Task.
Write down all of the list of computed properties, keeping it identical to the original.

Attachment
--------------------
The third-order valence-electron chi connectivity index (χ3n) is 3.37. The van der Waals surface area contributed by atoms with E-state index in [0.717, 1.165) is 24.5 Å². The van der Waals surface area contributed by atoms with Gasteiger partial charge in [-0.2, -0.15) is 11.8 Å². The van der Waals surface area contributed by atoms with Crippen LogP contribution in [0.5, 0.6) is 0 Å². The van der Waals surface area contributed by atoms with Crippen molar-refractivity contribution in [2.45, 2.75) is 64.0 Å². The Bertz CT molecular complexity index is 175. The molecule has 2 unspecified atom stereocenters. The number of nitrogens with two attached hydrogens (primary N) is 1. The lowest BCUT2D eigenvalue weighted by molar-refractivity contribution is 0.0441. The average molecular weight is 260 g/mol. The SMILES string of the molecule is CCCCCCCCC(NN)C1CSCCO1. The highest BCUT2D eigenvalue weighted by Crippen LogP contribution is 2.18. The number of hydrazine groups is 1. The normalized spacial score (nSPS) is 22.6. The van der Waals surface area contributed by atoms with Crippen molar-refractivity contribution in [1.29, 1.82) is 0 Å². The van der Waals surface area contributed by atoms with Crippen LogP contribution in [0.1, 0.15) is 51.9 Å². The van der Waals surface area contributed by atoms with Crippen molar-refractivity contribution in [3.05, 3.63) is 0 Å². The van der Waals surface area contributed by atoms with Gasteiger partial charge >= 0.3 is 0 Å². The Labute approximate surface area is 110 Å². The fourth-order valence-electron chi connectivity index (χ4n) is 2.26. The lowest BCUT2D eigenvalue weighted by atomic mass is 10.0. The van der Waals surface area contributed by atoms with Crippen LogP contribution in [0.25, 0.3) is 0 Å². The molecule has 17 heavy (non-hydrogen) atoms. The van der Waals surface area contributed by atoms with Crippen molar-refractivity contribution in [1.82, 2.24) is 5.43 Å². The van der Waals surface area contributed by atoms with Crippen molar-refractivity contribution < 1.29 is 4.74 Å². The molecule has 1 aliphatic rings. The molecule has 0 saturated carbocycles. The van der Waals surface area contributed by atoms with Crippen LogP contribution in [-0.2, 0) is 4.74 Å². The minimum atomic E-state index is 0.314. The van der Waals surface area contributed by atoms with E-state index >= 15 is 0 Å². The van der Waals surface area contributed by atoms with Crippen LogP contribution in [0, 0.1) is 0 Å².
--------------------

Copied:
The third-order valence-electron chi connectivity index (χ3n) is 3.37. The van der Waals surface area contributed by atoms with E-state index in [0.717, 1.165) is 24.5 Å². The van der Waals surface area contributed by atoms with Gasteiger partial charge in [-0.2, -0.15) is 11.8 Å². The van der Waals surface area contributed by atoms with Crippen LogP contribution in [0.5, 0.6) is 0 Å². The van der Waals surface area contributed by atoms with Crippen molar-refractivity contribution in [2.45, 2.75) is 64.0 Å². The Bertz CT molecular complexity index is 175. The molecule has 2 unspecified atom stereocenters. The number of nitrogens with two attached hydrogens (primary N) is 1. The lowest BCUT2D eigenvalue weighted by molar-refractivity contribution is 0.0441. The average molecular weight is 260 g/mol. The SMILES string of the molecule is CCCCCCCCC(NN)C1CSCCO1. The highest BCUT2D eigenvalue weighted by Crippen LogP contribution is 2.18. The number of hydrazine groups is 1. The normalized spacial score (nSPS) is 22.6. The van der Waals surface area contributed by atoms with Crippen molar-refractivity contribution in [1.29, 1.82) is 0 Å². The van der Waals surface area contributed by atoms with Crippen LogP contribution in [0.1, 0.15) is 51.9 Å². The van der Waals surface area contributed by atoms with Crippen molar-refractivity contribution in [3.05, 3.63) is 0 Å². The van der Waals surface area contributed by atoms with Gasteiger partial charge >= 0.3 is 0 Å². The Labute approximate surface area is 110 Å². The fourth-order valence-electron chi connectivity index (χ4n) is 2.26. The lowest BCUT2D eigenvalue weighted by atomic mass is 10.0. The van der Waals surface area contributed by atoms with Crippen LogP contribution in [0.25, 0.3) is 0 Å². The molecule has 17 heavy (non-hydrogen) atoms. The van der Waals surface area contributed by atoms with Crippen molar-refractivity contribution in [1.82, 2.24) is 5.43 Å². The van der Waals surface area contributed by atoms with Crippen molar-refractivity contribution < 1.29 is 4.74 Å². The molecule has 1 aliphatic rings. The molecule has 0 saturated carbocycles. The van der Waals surface area contributed by atoms with Crippen LogP contribution in [-0.2, 0) is 4.74 Å². The minimum atomic E-state index is 0.314. The van der Waals surface area contributed by atoms with E-state index >= 15 is 0 Å². The van der Waals surface area contributed by atoms with Crippen LogP contribution in [0, 0.1) is 0 Å².